Happy Foreign Affairs Day!

May 7, 2010 By Jordan Smith

 width=It’s Foreign Affairs Day, and another opportunity to discuss why the International Affairs Budget is so crucial for our national security, economic prosperity and humanitarian values as a nation.  During an event at the State Department, Secretary Clinton said that “we are elevating development and diplomacy as core elements of our foreign policy, alongside defense.” But this push to step up development and diplomacy have not come from the State Department and USAID alone, which historically have been the institutions pushing for more resources for these areas. “We are doing so with strong support from Secretary Gates, the Chairman of the Joint Chiefs Mike Mullen, who have really become believers in the necessity for us to be activists in diplomacy and development to try to prevent conflict, to try to ameliorate and resolve conflict, to try to go into post-conflict situations to begin to help rebuild.”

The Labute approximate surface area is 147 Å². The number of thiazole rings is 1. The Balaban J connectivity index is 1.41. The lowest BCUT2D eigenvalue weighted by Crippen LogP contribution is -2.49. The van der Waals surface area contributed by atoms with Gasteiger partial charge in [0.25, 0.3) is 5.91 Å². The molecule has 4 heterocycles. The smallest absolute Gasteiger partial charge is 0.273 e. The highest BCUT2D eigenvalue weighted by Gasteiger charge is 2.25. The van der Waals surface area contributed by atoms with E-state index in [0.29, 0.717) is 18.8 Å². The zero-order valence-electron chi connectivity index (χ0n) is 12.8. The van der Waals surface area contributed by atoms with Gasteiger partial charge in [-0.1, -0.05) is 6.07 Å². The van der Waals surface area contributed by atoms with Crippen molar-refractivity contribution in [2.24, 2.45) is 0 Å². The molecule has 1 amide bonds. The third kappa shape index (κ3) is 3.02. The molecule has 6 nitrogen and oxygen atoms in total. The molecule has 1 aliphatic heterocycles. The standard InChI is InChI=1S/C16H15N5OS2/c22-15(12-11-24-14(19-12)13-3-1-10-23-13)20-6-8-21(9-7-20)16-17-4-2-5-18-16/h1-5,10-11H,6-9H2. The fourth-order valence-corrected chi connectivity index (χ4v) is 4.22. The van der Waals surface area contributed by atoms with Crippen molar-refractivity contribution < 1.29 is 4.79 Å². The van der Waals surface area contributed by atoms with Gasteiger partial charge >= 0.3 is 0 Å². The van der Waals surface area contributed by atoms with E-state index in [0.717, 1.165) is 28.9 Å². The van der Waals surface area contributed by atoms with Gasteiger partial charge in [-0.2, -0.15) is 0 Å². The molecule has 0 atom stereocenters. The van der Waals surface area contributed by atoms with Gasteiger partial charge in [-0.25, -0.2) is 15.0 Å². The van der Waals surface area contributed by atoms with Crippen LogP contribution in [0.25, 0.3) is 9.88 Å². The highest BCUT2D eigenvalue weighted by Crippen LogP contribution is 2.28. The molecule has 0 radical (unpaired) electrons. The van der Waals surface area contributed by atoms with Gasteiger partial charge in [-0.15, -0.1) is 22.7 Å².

The Secretary was unusually candid about the limited resources in which our civilian-led tools of development and diplomacy have to operate. “We are working hand-in-hand in very difficult settings without the kind of massive support that the military is able to provide for its troops.” Indeed, the International Affairs Budget is but a fraction of America’s overall budget. The Secretary continued: “We know in these tight budget times that our resources are limited and we have to make hard choices about where our support will have the biggest impact. That means we have decided to focus on two key areas: global health and food security.” The Global Health and Feed the Future initiatives are “intended to make long-term, large-scale investments in a smaller number of partner countries rather than peppering support across different issues and regions.” Using USAID and the State Department’s resources wisely is key to gaining support for development and diplomacy among the American people, and as USAID Administrator Rajiv Shah said this week, “We need to have much more budget accountability and we need to be able to perform to live up to those higher standards.”